A recently released Federal Reserve study shows that "for every foreign-born nurse that migrates to a U.S. city there are between one and two fewer native RNs observed working in the city."
It is a reminder from an unexpected source that immigration can have unanticipated — and negative — long term impacts on jobs and labor markets.
The study was released by the Federal Reserve Bank of Boston and was authored by Patricia Cortes and Jessica Pan, the latter a visiting scholar from Singapore. It is entitled "Foreign Nurse Importation to the United States and the Supply of Native Registered Nurses".
Among the other conclusions:
- "We find evidence of large displacement effects ... over a 10-year period."
- "An increase in the flow of foreign nurses significantly reduces the number of natives sitting for licensure exams in the states that are more dependent on foreign-born nurses compared to those states that are less dependent on foreign nurses."
- "We find evidence suggesting that some of the displacement effects [caused by the presence of foreign nurses] could be driven by a decline in the perceived quality of the workplace environment."
The quotations above suggest that the authors are using a cosmopolitan, non-U.S.-centric vocabulary. Many of us who write about immigration policy in the States avoid the word "native" in favor of citizen or resident and one usually "takes" an exam here. In short, the authors cannot be charged with a provincial, restrictionist bias.
The study is based on, among other things, the Current Population Survey (conducted by the Census Bureau) and the National Sample Survey of Registered Nurses, with the data starting in 1980. It is full of the latest 21st century social science concepts, including elaborate equations and use of regression analysis. In short, it is both very impressive and, sometimes, heavy going.
The authors found the displacement effects were not due to the physical departure of native RNs from cities with many foreign-born nurses but rather to the former "switching occupations or fewer potential nurses in a city choosing to enter the nursing profession."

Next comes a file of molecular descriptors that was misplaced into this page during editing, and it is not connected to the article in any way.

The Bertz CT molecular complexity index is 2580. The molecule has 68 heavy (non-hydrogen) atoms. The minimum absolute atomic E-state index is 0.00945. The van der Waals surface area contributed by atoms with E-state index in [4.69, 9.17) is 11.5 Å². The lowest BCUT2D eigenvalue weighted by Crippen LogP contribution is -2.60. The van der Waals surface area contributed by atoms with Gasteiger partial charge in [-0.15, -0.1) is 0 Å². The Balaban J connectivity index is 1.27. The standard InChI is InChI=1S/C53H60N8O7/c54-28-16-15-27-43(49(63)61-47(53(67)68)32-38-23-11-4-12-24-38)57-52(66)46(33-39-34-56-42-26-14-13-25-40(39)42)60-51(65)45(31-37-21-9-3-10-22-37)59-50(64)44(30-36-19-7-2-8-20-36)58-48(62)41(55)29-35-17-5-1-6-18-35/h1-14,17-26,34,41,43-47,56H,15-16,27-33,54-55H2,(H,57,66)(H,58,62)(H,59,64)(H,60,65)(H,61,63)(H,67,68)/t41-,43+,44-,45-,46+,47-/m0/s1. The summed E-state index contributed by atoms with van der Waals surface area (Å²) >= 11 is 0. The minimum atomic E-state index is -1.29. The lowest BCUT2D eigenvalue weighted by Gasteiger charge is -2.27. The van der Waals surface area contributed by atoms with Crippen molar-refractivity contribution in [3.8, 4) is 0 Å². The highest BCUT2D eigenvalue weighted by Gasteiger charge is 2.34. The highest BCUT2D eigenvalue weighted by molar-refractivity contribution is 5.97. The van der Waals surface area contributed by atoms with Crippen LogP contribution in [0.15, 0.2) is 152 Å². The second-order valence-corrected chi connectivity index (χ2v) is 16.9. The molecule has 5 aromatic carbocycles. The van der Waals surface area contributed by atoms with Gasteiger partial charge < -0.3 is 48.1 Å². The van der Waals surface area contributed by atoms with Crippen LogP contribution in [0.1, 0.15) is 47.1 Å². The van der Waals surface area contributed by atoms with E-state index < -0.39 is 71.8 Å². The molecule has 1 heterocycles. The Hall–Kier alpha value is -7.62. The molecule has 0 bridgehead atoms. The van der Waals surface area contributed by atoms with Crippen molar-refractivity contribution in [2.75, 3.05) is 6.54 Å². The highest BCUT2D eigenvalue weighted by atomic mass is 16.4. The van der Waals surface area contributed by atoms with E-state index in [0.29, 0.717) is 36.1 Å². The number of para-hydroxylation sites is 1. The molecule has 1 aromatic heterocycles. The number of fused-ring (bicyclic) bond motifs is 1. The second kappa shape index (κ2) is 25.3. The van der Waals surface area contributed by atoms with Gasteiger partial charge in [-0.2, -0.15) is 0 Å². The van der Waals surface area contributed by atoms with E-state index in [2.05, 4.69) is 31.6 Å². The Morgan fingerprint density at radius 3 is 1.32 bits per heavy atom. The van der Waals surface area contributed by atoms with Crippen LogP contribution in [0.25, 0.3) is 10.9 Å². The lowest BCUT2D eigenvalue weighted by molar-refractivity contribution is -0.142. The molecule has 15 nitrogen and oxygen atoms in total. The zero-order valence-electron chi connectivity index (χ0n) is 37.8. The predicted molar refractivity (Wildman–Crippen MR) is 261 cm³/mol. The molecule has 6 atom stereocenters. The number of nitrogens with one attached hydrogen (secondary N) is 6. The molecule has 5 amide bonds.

They also detected — as opposed to what many of us see in the IT industry — "little evidence of declining wages in response the influx of foreign nurses", which they attribute to "the presence of monopsony power and wage rigidity."
I would put it another way: The people in those stiff white uniforms have a much better advocate in the American Nurses Association than the programmers do, and the nurses work in a people-serving industry that is less cut-throat in the pursuit of profits than Silicon Valley.
While I welcome the arrival of this study, I wish the authors had devoted their resources to another occupation. Thanks to the ANA, there is relatively little current international migration of nurses through either H-1B or the employment-based permanent immigration schemes, but there was much more earlier in the 33-year period covered by this survey.
As to the small current flow of RNs, a glance at the MyVisaJobs website shows that 84,505 H-1B labor condition applications were filed for computer system analysts in FY 2014, while there were only 494 for nurses; routinely only about one third of LCAs lead to visas, but the relative numbers are telling.
Most nurses have three-year certificates; one must have a bachelor's degree to get into H-1B, and then the hospitals would have to compete with the greedy IT industry for slots in the program.
Recently, USCIS — always on the side of more migration — has been offering advice on how H-1B can be used to bring in nurses with four or more years of education.